After almost a week in custody, without natural light, Ibarrola was taken to a court in the city where the crime had taken place: Bahía Blanca, 600 kilometers (373 miles) southeast of Buenos Aires. Shortly before they could take him to jail, a prosecutor noticed the mix-up: A different Guillermo Ibarrola, one slightly older, had committed the robbery. Minutes later, Ibarrola—the innocent Ibarrola— got his shoelaces back, a coffee to go, and a bus ticket home. “Someone had entered my ID number instead of the one of the Guillermo they were looking for. The facial recognition system worked correctly, the database was wrong,” Ibarrola says. “For them, it is just a data entry mistake. But we are talking about a person's life.”

Seventy-five percent of the Argentine capital area is under video surveillance, which the government proudly advertises on billboards. But the facial recognition system is being criticized after at least 140 other database errors led to police checks or arrests since the system went live in 2019—and before it was shut down with the Covid-19 lockdown in March 2020, according to city officials. Ibarrola’s arrest was one of the first.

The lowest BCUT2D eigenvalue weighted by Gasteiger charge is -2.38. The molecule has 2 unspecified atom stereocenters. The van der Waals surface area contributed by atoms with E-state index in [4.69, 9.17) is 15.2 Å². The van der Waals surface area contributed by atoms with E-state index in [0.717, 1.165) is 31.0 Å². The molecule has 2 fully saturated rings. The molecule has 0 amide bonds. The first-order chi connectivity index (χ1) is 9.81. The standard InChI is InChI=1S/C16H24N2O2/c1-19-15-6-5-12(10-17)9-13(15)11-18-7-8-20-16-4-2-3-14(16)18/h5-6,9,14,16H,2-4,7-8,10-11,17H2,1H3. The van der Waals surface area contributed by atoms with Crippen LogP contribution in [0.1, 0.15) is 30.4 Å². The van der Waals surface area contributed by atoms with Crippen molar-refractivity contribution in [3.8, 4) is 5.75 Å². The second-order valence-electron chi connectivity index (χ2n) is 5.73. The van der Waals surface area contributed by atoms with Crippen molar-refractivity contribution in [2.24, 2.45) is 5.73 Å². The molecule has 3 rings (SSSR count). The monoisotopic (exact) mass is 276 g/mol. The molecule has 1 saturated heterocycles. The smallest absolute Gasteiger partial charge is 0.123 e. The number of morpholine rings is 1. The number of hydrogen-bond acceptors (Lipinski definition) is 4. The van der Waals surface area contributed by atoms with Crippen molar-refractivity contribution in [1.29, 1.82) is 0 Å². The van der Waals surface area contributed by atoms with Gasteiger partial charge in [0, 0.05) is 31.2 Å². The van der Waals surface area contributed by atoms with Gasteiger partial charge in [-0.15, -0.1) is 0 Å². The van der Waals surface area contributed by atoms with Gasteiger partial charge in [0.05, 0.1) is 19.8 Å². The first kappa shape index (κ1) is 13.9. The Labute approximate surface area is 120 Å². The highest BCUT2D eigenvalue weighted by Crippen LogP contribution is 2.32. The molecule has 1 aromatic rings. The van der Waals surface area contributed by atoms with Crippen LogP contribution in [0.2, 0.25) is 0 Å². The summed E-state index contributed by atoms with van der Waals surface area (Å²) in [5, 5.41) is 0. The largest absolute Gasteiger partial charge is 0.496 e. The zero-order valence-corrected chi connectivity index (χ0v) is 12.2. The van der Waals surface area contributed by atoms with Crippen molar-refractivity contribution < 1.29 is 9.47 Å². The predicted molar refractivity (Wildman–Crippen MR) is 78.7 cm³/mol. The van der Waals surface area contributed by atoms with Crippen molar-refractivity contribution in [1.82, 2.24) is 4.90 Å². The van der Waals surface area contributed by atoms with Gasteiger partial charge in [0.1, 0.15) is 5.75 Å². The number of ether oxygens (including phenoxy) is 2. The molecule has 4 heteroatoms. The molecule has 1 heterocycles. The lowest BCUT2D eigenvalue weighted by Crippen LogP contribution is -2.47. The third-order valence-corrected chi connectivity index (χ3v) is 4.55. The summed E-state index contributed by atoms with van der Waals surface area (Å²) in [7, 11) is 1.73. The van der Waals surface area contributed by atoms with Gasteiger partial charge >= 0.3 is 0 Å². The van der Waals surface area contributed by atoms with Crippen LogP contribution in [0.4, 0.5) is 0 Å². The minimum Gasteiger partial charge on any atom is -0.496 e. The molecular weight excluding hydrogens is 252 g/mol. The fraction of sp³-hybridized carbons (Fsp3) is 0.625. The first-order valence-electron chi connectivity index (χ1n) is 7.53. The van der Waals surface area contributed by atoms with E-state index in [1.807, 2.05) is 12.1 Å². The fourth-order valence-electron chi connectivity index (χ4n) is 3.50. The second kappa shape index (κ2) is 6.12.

Activists decided to sue the city government and scored a first success: In April 2022, a judge decided to keep the system turned off. Since then, the City of Buenos Aires has been fighting to get it back in use. It's not clear yet who will win the dispute: those calling for tighter controls on a powerful surveillance tool, or the city government, which is convinced that the system is indispensable for the safety of its citizens. By law, it may only be used to look for people who have an arrest warrant against them: Argentina's “most wanted.” This list is supposedly updated on a daily basis.